The McMaster Autism Research Team (MacART; is proud to celebrate World Autism Awareness Day. MacART is a partnership between McMaster Children’s Hospital, Hamilton Health Sciences, and McMaster University that aims to bridge the research-to-practice gap in ASD. MacART is designed to foster collaboration among individuals, families, researchers, clinicians, educators, and policymakers whose lives and work are touched by ASD.


Our team members and trainees continue to work on various innovative research projects. One example is a feasibility project exploring the adaptation of the Family Check-Up (FCU) program for caregivers of children with ASD. The FCU is a brief, evidence-based, assessment-driven intervention that uses a strength-based and motivational interviewing approach to engage caregivers in the prevention and treatment of child emotional and behavioural problems. MacART co-Director Dr. Terry Bennett, along with Drs. Irene Drmic and Vivian Lee and other MacART members, are the first research group to investigate the utility of the FCU program in Canada, in addition to testing its acceptability for families of children with ASD. “The healthy development and emotional well-being of children with ASD and their parents/caregivers is tightly linked. We know this,” Bennett says. “It’s time to act on this knowledge to create new programs of care that support and strengthen families. Children deserve it and so do all the important people in their lives.”


Further pioneering work is also being done by the next generation of autism researchers. Mackenzie Salt recently defended his PhD dissertation, which involved developing a new methodology using observations of people with ASD interacting with others in a naturalistic setting to make conclusions about how people with ASD interact in everyday life. There were distinct differences in how pragmatic language abilities were used depending upon who the person with ASD was interacting with – suggesting the pragmatic language deficits seen in ASD may not be deficits and may be more akin to cultural differences. “This study is the first to look at communication between adults with ASD,” Mackenzie says. “And being a person with ASD myself, I hope that this research can be used to give a more accurate picture of the communication abilities of people with ASD in everyday life and to improve acceptance and reduce stigma.”


These projects are just two examples of the many initiatives and collaborations MacART currently has underway – all with the overarching goal of advancing autism care through meaningful research.


Click here to download a copy of this statement.

MacART members to study feasibility of Family Check-Up program for ASD

Dr. Teresa Bennett and her postdoctoral fellow, Dr. Vivian Lee, are leading an investigation into the acceptability of the Family Check-up (FCU) program for caregivers of children with Autism Spectrum Disorder (ASD). The Family Check-up is a brief, evidence-based, assessment-driven intervention that uses a strength-based and motivational interviewing approach to engage caregivers in the prevention and treatment of child emotional and behavioural problems (EBP). Although this intervention has been well studied in the United States, Dr. Bennett and other MacART members are the first research group to investigate the utility of the FCU program in Canada, in addition to its acceptability for families of children with ASD and EBP.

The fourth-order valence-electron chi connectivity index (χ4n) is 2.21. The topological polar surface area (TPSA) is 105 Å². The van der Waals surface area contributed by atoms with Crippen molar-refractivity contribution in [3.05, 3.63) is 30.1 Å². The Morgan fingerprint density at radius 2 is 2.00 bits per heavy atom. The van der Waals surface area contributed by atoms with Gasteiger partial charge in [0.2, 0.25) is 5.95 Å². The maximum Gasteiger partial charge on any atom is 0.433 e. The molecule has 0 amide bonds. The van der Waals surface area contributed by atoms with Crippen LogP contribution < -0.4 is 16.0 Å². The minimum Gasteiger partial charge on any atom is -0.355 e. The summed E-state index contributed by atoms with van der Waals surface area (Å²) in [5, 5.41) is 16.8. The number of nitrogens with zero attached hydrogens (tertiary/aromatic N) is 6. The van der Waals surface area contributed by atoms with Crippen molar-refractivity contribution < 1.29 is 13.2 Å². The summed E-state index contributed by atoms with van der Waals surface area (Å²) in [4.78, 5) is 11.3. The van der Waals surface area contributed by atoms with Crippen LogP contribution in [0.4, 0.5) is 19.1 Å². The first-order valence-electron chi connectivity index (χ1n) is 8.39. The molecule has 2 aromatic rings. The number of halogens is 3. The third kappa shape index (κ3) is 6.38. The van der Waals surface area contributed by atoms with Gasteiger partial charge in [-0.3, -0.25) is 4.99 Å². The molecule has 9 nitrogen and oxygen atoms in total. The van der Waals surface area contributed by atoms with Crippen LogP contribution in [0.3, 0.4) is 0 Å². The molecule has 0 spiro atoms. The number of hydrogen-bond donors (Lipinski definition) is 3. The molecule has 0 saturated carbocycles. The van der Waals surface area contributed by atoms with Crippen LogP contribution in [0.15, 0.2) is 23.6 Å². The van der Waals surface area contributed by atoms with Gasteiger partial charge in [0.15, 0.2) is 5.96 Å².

With support from Hamilton Health Sciences through the Research Strategic Initiatives – Request for Applications award, this feasibility project will provide invaluable insight into the critical components to consider when implementing and adapting established intervention for a new population (i.e. ASD) as well as areas that require additional consideration when embedding a new intervention into a new healthcare system. The group hopes that the study will have an impact on our understanding of how modifying and supporting parental practices may have on changing problem behaviors and other mediating factors that benefit children with ASD with EBPs in toddlerhood or early preschool years.

MacART member awarded CIHR Health Impact Systems Fellowship

MacART is pleased to announce that one of our members, Dr. Stephen Gentles, has been awarded a Health System Impact Fellowship from CIHR for a project titled "Strengthening the health system to support caregivers of children with autism to engage in their child’s care". The HSI Fellowship creates opportunities for fellows to apply their research to critical challenges in healthcare that are addressed by health systems and related organizations.